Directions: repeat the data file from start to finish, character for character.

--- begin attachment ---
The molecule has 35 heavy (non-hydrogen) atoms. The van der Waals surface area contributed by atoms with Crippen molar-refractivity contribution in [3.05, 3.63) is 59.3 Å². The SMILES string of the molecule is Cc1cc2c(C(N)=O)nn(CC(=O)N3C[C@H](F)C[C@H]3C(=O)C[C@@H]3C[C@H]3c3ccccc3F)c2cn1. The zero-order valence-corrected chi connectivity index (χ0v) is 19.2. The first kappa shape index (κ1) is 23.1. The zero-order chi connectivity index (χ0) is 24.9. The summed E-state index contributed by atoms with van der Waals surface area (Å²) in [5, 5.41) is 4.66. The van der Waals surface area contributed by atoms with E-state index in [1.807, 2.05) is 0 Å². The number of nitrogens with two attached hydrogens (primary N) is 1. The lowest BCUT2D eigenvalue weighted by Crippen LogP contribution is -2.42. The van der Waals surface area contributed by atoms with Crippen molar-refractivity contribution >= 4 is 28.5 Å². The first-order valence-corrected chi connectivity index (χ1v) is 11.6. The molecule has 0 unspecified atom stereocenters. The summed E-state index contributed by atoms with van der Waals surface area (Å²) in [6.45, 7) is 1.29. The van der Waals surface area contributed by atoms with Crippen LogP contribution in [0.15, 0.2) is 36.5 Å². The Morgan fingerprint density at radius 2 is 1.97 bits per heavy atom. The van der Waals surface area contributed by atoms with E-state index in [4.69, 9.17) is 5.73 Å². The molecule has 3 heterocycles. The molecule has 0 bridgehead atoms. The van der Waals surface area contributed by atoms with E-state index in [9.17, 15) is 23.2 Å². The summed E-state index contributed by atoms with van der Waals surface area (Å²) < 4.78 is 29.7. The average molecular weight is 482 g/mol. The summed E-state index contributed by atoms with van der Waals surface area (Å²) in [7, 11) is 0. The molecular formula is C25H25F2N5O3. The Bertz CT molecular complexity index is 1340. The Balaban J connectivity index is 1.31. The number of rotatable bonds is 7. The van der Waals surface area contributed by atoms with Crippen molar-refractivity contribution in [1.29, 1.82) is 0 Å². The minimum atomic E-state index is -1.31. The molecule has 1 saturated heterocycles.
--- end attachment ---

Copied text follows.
The molecule has 35 heavy (non-hydrogen) atoms. The van der Waals surface area contributed by atoms with Crippen molar-refractivity contribution in [3.05, 3.63) is 59.3 Å². The SMILES string of the molecule is Cc1cc2c(C(N)=O)nn(CC(=O)N3C[C@H](F)C[C@H]3C(=O)C[C@@H]3C[C@H]3c3ccccc3F)c2cn1. The zero-order valence-corrected chi connectivity index (χ0v) is 19.2. The first kappa shape index (κ1) is 23.1. The zero-order chi connectivity index (χ0) is 24.9. The summed E-state index contributed by atoms with van der Waals surface area (Å²) in [5, 5.41) is 4.66. The van der Waals surface area contributed by atoms with E-state index in [1.807, 2.05) is 0 Å². The number of nitrogens with two attached hydrogens (primary N) is 1. The lowest BCUT2D eigenvalue weighted by Crippen LogP contribution is -2.42. The van der Waals surface area contributed by atoms with Crippen molar-refractivity contribution >= 4 is 28.5 Å². The first-order valence-corrected chi connectivity index (χ1v) is 11.6. The molecule has 0 unspecified atom stereocenters. The summed E-state index contributed by atoms with van der Waals surface area (Å²) in [6.45, 7) is 1.29. The van der Waals surface area contributed by atoms with Crippen LogP contribution in [0.15, 0.2) is 36.5 Å². The Morgan fingerprint density at radius 2 is 1.97 bits per heavy atom. The van der Waals surface area contributed by atoms with E-state index in [4.69, 9.17) is 5.73 Å². The molecule has 3 heterocycles. The molecule has 0 bridgehead atoms. The van der Waals surface area contributed by atoms with E-state index in [9.17, 15) is 23.2 Å². The summed E-state index contributed by atoms with van der Waals surface area (Å²) < 4.78 is 29.7. The average molecular weight is 482 g/mol. The summed E-state index contributed by atoms with van der Waals surface area (Å²) in [7, 11) is 0. The molecular formula is C25H25F2N5O3. The Bertz CT molecular complexity index is 1340. The Balaban J connectivity index is 1.31. The number of rotatable bonds is 7. The van der Waals surface area contributed by atoms with Crippen molar-refractivity contribution in [1.29, 1.82) is 0 Å². The minimum atomic E-state index is -1.31. The molecule has 1 saturated heterocycles.